MASON COUNTY — For all of West Virginia drivers, the consequences of using cell phones while driving has gone up.
According to a press release, Governor Earl Ray Tomblin recently signed Senate Bill 211, which will increase the penalty for using cell phones while driving. According to the bill, as of July 1, 2012, texting while driving will be a primary offense, and talking on a handheld cell phone is a secondary offense. By July 1, 2013, talking on a cell phone will be also be considered a primary offense.
In addition to signing the bill into law, Tomblin also has been distributing a safe driving pledge, that he also signed, that commits the signer to only using hands-free devices while driving. The pledge is available for all to sign at www.governor.wv.gov, and reads as follows:
I pledge to put my safety and the safety of others first.
I will not text while I am driving b/c it cn w8.
I will always use a hands-free cellphone while driving, because I am a responsible driver.
I will do my part in keeping our roadways safe.
“Both the bill and my safe driver pledge are about making our roads safer,” Gov. Tomblin said. “I spoke with several heartbroken families today who lost loved ones in car accidents caused by distracted drivers, and I assured them I was doing everything possible to prevent such tragedies from occurring in the future. Unfortunately, cellphones cause a real distraction-a distraction we can’t afford on our roadways.”
People of all ages may be guilty of using their phones while driving, but one particular age group always comes to the forefront when this topic arises — teenagers. While some teenagers seem to be permanently attached to their cell phones, several things are being done in Mason County high schools to prevent any more texting related accidents.
At Hannan Jr./Sr. High School, Principal Dr. Karen Oldham stated this is the second year that several students themselves have been working to get this message across. Zach Jenkins and Kaitlynn Hughes, both juniors at Hannan, also spoke with the Point Pleasant Register, and expressed their opinions on this bill, and whether or not texting is a problem. Both felt this bill was a step in the right direction.
“I believe it will help prevent texting and driving,” Hughes said on the bill.
“It’s not a good habit to get in,” Jenkins said about texting while driving.
Also at Hannan, representatives from Allstate Insurance also came to visit students and inform them of the many dangers of using cell phones while driving. Students received thumb bands, much like the popular Livestrong wristbands, to remind them not to text and drive.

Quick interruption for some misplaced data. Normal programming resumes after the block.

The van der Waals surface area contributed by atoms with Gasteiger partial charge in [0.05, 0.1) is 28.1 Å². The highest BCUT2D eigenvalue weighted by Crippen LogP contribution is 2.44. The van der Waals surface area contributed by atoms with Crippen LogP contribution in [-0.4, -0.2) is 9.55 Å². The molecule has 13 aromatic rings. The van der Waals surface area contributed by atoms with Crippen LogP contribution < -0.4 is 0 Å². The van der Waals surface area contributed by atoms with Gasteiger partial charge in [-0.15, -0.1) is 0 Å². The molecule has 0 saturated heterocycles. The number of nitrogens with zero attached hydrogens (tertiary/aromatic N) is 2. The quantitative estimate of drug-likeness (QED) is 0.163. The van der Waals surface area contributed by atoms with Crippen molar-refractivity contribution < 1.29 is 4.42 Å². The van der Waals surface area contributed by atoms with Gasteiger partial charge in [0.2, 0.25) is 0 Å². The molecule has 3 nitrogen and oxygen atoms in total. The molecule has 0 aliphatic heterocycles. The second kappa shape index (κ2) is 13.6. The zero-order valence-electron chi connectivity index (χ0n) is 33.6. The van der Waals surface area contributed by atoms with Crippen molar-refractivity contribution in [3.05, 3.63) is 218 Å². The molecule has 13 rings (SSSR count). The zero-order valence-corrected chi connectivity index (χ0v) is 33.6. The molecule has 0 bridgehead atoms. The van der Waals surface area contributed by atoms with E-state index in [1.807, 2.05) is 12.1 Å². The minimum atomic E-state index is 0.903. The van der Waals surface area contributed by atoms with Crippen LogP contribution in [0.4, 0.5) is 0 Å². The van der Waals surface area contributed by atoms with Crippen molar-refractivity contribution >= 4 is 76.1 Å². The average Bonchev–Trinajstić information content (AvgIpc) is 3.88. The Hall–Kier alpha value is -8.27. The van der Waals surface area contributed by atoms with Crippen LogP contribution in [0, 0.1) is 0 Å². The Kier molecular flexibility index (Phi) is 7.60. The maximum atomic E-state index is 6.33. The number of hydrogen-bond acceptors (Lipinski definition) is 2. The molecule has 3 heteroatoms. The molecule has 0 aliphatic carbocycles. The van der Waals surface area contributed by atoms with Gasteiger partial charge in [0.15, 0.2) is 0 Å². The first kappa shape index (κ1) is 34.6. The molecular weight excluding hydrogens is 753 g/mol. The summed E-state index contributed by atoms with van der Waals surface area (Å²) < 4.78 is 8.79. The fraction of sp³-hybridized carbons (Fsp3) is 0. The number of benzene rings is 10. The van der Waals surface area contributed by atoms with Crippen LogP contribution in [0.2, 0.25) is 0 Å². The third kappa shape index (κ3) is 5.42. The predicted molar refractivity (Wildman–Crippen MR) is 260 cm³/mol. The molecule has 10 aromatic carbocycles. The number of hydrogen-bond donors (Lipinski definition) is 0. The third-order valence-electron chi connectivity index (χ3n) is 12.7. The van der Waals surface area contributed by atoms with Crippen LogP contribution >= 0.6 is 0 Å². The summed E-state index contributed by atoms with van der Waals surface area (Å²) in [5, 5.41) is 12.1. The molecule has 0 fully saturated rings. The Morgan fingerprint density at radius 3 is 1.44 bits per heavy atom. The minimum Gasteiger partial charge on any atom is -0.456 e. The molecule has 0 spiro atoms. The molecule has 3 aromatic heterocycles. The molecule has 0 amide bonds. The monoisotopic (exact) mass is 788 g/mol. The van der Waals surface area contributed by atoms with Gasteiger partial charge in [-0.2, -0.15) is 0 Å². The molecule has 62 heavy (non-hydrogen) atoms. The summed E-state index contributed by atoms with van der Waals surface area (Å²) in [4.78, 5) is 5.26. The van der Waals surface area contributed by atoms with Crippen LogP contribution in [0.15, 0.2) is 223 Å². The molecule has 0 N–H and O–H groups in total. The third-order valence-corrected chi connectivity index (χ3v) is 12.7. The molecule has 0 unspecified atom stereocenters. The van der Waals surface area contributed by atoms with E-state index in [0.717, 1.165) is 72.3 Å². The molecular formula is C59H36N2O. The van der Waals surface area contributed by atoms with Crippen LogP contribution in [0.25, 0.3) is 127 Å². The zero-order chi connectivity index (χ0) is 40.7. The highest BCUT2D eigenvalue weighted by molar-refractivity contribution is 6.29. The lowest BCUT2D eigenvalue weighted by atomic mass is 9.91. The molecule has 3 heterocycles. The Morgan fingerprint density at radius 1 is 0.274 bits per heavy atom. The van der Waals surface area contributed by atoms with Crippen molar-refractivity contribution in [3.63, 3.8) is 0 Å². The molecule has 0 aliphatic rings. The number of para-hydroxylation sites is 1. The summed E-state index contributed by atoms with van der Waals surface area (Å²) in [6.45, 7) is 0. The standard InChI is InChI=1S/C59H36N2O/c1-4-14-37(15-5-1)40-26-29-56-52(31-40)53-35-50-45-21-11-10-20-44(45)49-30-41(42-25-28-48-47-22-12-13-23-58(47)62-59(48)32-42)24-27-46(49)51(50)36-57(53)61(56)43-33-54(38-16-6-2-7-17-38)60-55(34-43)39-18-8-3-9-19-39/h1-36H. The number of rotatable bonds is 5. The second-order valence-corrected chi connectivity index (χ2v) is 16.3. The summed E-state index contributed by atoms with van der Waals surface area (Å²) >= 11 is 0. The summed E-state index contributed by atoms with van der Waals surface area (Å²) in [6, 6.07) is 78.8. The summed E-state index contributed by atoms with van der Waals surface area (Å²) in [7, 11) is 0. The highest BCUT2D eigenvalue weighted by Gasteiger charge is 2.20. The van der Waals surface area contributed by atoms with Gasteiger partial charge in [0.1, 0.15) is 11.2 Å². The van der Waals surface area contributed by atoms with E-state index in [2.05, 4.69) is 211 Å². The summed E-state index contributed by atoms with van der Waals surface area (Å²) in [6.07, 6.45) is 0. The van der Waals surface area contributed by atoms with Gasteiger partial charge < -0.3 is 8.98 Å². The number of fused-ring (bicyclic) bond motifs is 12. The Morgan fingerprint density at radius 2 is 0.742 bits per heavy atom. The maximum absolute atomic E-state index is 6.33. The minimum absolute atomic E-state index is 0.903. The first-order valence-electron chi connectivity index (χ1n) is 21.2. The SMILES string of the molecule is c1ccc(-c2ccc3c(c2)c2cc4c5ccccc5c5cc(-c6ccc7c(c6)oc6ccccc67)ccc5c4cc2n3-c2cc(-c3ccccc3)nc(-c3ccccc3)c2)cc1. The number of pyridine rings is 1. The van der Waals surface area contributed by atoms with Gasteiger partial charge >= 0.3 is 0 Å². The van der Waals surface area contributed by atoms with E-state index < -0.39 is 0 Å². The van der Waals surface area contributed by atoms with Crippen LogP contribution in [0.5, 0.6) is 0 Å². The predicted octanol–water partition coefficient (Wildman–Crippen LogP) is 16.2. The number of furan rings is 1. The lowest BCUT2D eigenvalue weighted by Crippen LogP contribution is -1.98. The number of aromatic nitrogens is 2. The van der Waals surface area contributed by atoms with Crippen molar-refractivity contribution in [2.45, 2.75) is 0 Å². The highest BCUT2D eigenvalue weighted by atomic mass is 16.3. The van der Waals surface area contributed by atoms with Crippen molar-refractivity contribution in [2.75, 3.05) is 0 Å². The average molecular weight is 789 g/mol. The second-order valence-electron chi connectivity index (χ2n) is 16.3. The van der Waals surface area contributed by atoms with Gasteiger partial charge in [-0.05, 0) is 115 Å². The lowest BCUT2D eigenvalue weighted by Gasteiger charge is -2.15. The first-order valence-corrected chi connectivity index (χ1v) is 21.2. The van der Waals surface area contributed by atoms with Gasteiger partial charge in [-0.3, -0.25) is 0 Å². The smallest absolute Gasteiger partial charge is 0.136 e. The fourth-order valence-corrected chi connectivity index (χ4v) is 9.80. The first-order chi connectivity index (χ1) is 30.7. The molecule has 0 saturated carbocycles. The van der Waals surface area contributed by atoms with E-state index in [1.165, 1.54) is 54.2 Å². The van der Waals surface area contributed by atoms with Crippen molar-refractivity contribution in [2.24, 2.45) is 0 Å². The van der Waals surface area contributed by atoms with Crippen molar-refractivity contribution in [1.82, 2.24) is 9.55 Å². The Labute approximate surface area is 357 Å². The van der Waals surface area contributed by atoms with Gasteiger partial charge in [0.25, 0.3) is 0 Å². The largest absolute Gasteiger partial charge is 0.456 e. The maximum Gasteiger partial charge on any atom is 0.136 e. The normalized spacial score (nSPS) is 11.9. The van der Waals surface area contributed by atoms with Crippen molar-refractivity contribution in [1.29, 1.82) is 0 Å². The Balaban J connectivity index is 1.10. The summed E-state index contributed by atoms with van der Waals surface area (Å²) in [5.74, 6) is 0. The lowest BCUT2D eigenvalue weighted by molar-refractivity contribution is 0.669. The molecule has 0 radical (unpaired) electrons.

“As a parent myself, and the principal of 300 kids here, I do strongly support the bill,” Oldham said.
With Point Pleasant Jr./Sr. High School, Principal William Cottrill stated they too have been giving out thumb bands for students to wear, and they are also currently working on seatbelt safety as well.
“The more advance technology gets, the more it becomes an issue,” Cottrill said. “Teenagers especially are so connected, it’s almost like they can’t live without them (cellphones).”
Cottrill also expressed his opinion of the newly passed bill, and how the students might react to it.
“I think most will follow the law,” Cottrill said. “Hopefully it will make a change and hopefully it will make a difference.”
Concerning Wahama Jr./Sr. High School, Principal Kenny Bond also told the Point Pleasant Register that their students have attended assemblies where the featured speaker talks on the dangers of texting and driving. Bond said the students will attend this assembly again sometime this spring. He also said that Wahama’s PRO officers, Officer Stewart and Officer Spencer, are very active in this message, and encourage the students to not text and drive.
“It’s just too dangerous,” Bond said. Bond went on to say this law will have an impact, but perhaps not immediately.
“It’ll take three or four kids getting caught before it has an impact,” Bond said. “It will have an impact when they, or someone they know, will have to deal with it on a personal level.”